FOOD AND DRINK
Cuisine Là Là Serves up a Taste of the Saguenay in Quebec City
Pull up an antique chair and sample some traditional Quebecois cuisine, including a tourtière with strong claims to authenticity
Walk into Cuisine Là Là and you’re stepping back in time, to when loggers worked the rivers of the Quebec wilderness. The restaurant’s wood-covered walls are decorated with antiques and other nods to history; a fox pelt hangs alongside leather-woven snowshoes and family photos from the turn of the 20th century.
“That’s my great-grandmother,” says restaurant co-owner Alexandre Gagnon, pointing to a portrait on the wall. He grew up living between Quebec City and Péribonka in Saguenay-Lac-Saint-Jean, the region of Quebec that is the inspiration for the new restaurant. Two of the other owners (four total) are also from that part of the province, as is most of the staff, with places including Jonquière, Roberval, Dolbeau-Mistassini and Saint-Félicien all represented.
“We are in Quebec City and we wanted to bring our small villages to the big village,” says Gagnon. While there is no shortage of dining options near their Old Quebec location, he points to the fact tourists and locals likely don’t know much about the different regions of Quebec, and their respective histories.
The drive to Quebec City to Saguenay-Lac-Saint-Jean takes between two and 3½ hours, depending where you are heading. It’s an area that covers more than 1,100 square kilometres of territory, the scale and grandeur of which is reflected in the local tourist board’s slogan, C’est géant (“It’s huge”). The landscape is marked by lakes and rivers, notably the mighty Saguenay River and Lac Saint Jean. Blueberries are seasonably in abundance, and residents (who are nicknamed bleuets, blueberries) have earned a reputation for being jovial and welcoming, as well as for speaking in a distinct manner.
It’s from that distinct way of speaking that Cuisine Là Là gets its name. When translated from French to English, the word là means “there,” but that’s not necessarily the meaning in this case. “You can put Là Là anywhere to accentuate the end of a word or sentence. What are you doing today, Là Là? I’m go to my friend’s place, Là Là,” Gagnon offers as examples, adding Là Là can show up many times in the same breath. “It’s typical of the region,” he says.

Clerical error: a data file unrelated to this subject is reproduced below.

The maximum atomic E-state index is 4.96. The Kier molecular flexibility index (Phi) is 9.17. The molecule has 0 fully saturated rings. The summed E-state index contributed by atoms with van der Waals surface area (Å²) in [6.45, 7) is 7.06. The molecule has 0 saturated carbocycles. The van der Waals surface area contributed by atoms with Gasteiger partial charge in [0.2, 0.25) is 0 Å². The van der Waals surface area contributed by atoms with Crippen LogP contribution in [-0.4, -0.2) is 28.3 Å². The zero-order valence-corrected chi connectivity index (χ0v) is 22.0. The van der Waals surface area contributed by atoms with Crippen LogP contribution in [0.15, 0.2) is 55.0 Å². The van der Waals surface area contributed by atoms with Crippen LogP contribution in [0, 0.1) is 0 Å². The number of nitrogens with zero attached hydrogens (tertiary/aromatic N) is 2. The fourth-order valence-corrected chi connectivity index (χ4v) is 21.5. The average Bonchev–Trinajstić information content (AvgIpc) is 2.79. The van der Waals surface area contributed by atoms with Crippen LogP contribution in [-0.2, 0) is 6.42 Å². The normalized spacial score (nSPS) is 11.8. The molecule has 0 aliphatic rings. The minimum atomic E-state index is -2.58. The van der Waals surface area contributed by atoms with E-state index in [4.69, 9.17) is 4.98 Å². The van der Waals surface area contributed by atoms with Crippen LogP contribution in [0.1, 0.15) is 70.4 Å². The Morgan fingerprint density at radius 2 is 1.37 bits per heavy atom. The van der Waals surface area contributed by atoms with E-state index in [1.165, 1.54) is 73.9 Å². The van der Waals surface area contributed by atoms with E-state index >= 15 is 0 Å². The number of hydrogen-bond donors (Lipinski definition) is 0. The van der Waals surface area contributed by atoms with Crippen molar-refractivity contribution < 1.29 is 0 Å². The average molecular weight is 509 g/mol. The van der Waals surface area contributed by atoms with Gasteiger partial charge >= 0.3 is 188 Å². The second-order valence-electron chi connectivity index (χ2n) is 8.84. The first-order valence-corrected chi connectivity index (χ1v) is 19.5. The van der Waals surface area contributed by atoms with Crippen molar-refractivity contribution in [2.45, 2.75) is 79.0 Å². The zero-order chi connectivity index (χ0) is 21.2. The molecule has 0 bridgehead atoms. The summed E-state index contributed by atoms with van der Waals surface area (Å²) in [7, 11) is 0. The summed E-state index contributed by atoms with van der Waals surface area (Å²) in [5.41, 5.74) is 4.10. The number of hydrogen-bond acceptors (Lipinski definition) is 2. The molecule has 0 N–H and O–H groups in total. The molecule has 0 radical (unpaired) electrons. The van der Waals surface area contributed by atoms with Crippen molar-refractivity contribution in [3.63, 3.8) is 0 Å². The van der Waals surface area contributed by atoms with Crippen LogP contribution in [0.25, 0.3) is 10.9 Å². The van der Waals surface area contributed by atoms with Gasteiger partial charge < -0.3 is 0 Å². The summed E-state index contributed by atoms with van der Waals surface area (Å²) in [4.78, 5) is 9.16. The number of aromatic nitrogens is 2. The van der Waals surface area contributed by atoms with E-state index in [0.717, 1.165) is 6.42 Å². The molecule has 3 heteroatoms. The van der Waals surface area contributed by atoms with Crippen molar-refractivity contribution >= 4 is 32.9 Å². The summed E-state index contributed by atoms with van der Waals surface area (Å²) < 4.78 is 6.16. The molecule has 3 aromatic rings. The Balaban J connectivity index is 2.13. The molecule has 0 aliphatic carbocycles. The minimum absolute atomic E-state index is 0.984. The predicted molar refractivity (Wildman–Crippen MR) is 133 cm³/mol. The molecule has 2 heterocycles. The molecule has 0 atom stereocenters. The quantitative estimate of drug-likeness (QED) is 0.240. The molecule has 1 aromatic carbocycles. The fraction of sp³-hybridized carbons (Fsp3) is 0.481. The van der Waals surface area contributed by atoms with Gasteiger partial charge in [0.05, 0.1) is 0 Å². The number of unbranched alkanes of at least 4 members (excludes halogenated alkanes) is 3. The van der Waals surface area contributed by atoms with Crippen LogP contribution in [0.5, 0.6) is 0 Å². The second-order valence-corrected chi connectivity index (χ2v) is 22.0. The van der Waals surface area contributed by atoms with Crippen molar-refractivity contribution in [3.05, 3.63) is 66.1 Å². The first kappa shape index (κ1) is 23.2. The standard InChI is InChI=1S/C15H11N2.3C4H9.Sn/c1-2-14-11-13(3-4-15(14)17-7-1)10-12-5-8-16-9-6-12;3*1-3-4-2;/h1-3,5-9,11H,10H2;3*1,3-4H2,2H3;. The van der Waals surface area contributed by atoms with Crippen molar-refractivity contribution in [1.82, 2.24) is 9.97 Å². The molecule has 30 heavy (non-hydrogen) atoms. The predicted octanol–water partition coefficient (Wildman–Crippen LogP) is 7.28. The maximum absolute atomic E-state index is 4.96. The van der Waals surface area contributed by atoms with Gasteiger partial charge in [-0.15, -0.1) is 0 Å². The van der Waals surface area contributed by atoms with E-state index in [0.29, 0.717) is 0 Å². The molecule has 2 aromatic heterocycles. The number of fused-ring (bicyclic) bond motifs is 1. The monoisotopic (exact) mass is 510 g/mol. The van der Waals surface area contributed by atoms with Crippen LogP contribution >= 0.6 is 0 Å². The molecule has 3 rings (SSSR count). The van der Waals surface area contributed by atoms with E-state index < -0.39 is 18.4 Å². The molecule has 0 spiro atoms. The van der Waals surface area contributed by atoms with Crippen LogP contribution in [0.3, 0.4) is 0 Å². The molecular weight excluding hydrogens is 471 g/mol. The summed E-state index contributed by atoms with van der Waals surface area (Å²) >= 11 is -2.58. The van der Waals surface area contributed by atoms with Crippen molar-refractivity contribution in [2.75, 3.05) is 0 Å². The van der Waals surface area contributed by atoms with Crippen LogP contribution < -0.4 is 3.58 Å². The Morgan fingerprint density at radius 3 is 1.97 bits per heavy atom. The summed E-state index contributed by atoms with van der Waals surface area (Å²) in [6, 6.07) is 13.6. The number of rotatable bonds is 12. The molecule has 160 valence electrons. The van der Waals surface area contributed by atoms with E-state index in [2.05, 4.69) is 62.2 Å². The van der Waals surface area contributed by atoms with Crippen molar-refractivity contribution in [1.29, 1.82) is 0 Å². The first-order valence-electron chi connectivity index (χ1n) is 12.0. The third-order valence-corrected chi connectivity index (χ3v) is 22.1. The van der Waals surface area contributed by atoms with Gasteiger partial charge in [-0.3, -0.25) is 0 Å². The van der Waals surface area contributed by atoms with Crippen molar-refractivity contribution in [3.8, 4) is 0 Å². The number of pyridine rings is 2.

Also typical of the region is pride in family traditions, especially with food. Homemade comfort foods fill the Cuisine Là Là menu, from soupe aux gourganes (broad bean soup) to blueberry pie and, of course, tourtière (meat pie) – which is prepared in its authentic form with pork, beef and chicken, although every family has its own variation. “I knew putting tourtière on the menu would cause fights,” says Gagnon. “Mine’s amazing, it’s my grandmother’s, but everybody’s grandmother’s is good.”
Red Champagne is also on offer, making Cuisine Là Là the only restaurant in Quebec City to serve the fizzy drink. Created in the 1930s by Elzéar Plourde, this blend of cream soda and cola with cherry and apple flavouring continues to be bottled in Saguenay-Lac-Saint-Jean. Other local producers are also represented, especially on the beverage side, with beers from microbreweries like La Chouape, La Tour à Bières and Le Naufrageur, to name a few.
In the coming months, Gagnon hopes to keep promoting the region’s current exports and longstanding traditions by adding cultural programming to the Cuisine Là Là calendar. One idea is to invite older Saguenay-Lac-Saint-Jean residents to the restaurant for evenings of storytelling and family-style meals – with healthy debate about who makes the best tourtière, of course.
Cuisine Là Là
303 Rue Saint-Paul, Quebec City, 418-704-5252